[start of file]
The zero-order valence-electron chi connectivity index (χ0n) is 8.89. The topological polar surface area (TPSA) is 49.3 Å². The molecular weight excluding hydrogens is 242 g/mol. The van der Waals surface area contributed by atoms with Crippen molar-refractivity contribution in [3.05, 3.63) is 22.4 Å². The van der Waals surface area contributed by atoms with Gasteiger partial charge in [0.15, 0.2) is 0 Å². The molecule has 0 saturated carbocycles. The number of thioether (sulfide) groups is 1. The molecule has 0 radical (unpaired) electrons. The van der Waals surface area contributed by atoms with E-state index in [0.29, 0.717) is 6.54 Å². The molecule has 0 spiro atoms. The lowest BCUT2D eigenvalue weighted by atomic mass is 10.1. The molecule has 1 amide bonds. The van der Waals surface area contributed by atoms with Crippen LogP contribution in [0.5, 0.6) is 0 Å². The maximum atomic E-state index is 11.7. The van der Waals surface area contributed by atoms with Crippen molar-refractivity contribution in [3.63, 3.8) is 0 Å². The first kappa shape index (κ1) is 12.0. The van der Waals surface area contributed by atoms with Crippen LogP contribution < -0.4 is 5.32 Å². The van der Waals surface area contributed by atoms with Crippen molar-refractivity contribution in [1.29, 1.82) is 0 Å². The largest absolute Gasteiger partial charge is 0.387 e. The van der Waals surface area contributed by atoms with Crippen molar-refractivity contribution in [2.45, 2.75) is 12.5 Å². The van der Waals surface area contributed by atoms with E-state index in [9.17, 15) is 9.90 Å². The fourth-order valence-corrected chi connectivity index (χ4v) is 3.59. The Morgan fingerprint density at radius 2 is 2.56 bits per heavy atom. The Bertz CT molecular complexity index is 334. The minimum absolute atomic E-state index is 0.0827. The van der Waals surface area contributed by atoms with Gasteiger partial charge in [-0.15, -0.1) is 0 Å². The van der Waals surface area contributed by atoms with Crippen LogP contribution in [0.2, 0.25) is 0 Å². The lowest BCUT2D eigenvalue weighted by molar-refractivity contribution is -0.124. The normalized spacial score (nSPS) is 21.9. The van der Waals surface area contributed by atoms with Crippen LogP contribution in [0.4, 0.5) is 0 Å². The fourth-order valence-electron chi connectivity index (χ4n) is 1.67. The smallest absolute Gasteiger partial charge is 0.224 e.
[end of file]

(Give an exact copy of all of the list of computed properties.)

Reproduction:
The zero-order valence-electron chi connectivity index (χ0n) is 8.89. The topological polar surface area (TPSA) is 49.3 Å². The molecular weight excluding hydrogens is 242 g/mol. The van der Waals surface area contributed by atoms with Crippen molar-refractivity contribution in [3.05, 3.63) is 22.4 Å². The van der Waals surface area contributed by atoms with Gasteiger partial charge in [0.15, 0.2) is 0 Å². The molecule has 0 saturated carbocycles. The number of thioether (sulfide) groups is 1. The molecule has 0 radical (unpaired) electrons. The van der Waals surface area contributed by atoms with E-state index in [0.29, 0.717) is 6.54 Å². The molecule has 0 spiro atoms. The lowest BCUT2D eigenvalue weighted by atomic mass is 10.1. The molecule has 1 amide bonds. The van der Waals surface area contributed by atoms with Crippen LogP contribution in [0.5, 0.6) is 0 Å². The maximum atomic E-state index is 11.7. The van der Waals surface area contributed by atoms with Crippen molar-refractivity contribution in [3.63, 3.8) is 0 Å². The first kappa shape index (κ1) is 12.0. The van der Waals surface area contributed by atoms with Crippen LogP contribution < -0.4 is 5.32 Å². The van der Waals surface area contributed by atoms with Crippen molar-refractivity contribution in [1.29, 1.82) is 0 Å². The largest absolute Gasteiger partial charge is 0.387 e. The van der Waals surface area contributed by atoms with Crippen molar-refractivity contribution in [2.45, 2.75) is 12.5 Å². The van der Waals surface area contributed by atoms with E-state index in [9.17, 15) is 9.90 Å². The fourth-order valence-corrected chi connectivity index (χ4v) is 3.59. The Morgan fingerprint density at radius 2 is 2.56 bits per heavy atom. The Bertz CT molecular complexity index is 334. The minimum absolute atomic E-state index is 0.0827. The van der Waals surface area contributed by atoms with Gasteiger partial charge in [-0.15, -0.1) is 0 Å². The van der Waals surface area contributed by atoms with Crippen LogP contribution in [0.2, 0.25) is 0 Å². The lowest BCUT2D eigenvalue weighted by molar-refractivity contribution is -0.124. The normalized spacial score (nSPS) is 21.9. The van der Waals surface area contributed by atoms with Crippen LogP contribution in [0.4, 0.5) is 0 Å². The fourth-order valence-electron chi connectivity index (χ4n) is 1.67. The smallest absolute Gasteiger partial charge is 0.224 e.